Tuesday, November 20, 2012

NM Judge Slams Fastbucks For Locking Borrowers Into Recurring Inescapable High-Cost Consumer Loans; 'Star' Employee Testifies: "We Just Basically Don’t Let Anybody Pay Off!"

Law Professor Nathalie Martin writes on Credit Slips:

  • [T]he New Mexico Attorney General’s office has sued Fastbucks for providing unconscionable loans to New Mexico citizens, both under the common law unconscionability doctrine and the state’s Unfair Practices Act’s unconscionability provision.(1) Read the short, pithy opinion Download Fastbucks decision.

    The court’s opinion, karmatically handed down on Yom Kippur 2012, found that FastBuck steered borrowers into loans that subjected them to higher interest rates and kept them locked into recurring cycles of debt, that the FastBucks entities were experts in the loan products they created, and that these experts demonstrated their superior knowledge of these alternative loan products through their explicit actions to maneuver around the regulation of payday loans.

    The court also found that defendants provided incentives to their representatives for steering borrowers into the more expensive installment loan products and away from less expensive loan products, and for promoting and prolonging recurring inescapable indebtedness.

    One FastBucks employee testified in court that “[w]e just basically don’t let anybody pay off [a loan]…. we tell them how their tax refund is better used at Wal-Mart . . . than at FastBucks, and we basically talk them into making a payment and continuing to be our customer.”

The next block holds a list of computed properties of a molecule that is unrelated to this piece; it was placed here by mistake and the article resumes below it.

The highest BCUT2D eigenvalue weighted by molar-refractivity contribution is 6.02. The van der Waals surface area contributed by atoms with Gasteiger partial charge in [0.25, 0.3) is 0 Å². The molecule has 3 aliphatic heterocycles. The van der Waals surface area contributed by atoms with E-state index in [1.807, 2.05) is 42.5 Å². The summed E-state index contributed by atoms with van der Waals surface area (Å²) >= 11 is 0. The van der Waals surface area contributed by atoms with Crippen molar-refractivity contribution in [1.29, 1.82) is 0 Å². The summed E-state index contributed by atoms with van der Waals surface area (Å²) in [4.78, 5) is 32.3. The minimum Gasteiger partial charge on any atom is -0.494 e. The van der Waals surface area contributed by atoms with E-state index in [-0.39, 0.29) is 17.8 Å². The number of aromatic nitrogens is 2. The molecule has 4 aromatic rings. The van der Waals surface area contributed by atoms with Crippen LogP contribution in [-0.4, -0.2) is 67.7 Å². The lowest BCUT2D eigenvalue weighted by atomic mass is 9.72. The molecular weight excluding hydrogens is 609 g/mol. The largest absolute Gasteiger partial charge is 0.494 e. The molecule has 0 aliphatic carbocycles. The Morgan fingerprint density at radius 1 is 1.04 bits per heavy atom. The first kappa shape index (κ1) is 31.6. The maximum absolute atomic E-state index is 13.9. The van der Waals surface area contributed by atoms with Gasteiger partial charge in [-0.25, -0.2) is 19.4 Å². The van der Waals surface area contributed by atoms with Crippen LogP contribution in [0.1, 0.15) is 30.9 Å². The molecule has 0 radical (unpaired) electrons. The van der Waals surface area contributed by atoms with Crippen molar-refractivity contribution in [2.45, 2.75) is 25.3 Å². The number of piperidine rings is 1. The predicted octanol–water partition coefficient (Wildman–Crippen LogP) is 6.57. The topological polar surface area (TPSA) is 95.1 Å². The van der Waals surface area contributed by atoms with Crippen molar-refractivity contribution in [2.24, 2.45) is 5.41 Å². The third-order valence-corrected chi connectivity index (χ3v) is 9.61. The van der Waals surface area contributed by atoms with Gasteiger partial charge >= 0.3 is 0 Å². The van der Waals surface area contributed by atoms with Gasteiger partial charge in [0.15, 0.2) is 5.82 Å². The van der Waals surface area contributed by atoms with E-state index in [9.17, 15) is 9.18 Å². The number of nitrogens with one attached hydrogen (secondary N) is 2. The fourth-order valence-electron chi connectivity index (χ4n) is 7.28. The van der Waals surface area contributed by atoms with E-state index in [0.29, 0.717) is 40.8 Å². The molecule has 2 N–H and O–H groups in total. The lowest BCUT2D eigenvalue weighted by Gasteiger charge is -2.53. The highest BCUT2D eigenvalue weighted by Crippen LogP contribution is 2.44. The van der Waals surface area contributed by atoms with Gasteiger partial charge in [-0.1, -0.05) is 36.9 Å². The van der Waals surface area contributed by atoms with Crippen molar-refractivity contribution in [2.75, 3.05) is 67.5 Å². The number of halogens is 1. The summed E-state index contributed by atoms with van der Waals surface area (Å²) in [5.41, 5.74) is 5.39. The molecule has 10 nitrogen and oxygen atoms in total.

She said she was congratulated for her approach and used as an example for how other employees of FastBucks could conduct themselves to earn the conspicuous financial rewards.
For more, see New Mexico Court Finds FastBucks Loans to be Unconscionable.

For the ruling, see State of New Mexico v. Fastbucks Holding Corporation.

(1) The Unfair Trade Practices Act (UPA) is New Mexico's version of the state laws that prohibit unfair and deceptive acts and practices in trade and commerce (generically referred to as state UDAP statutes).

For more on UDAP statutes across the U.S., see Consumer Protection In The States: A 50-State Report on Unfair and Deceptive Acts and Practices Statutes.

(2) See Santa Fe New Mexican: Judge Vigil, just retired, wins $1 million lottery.

No comments: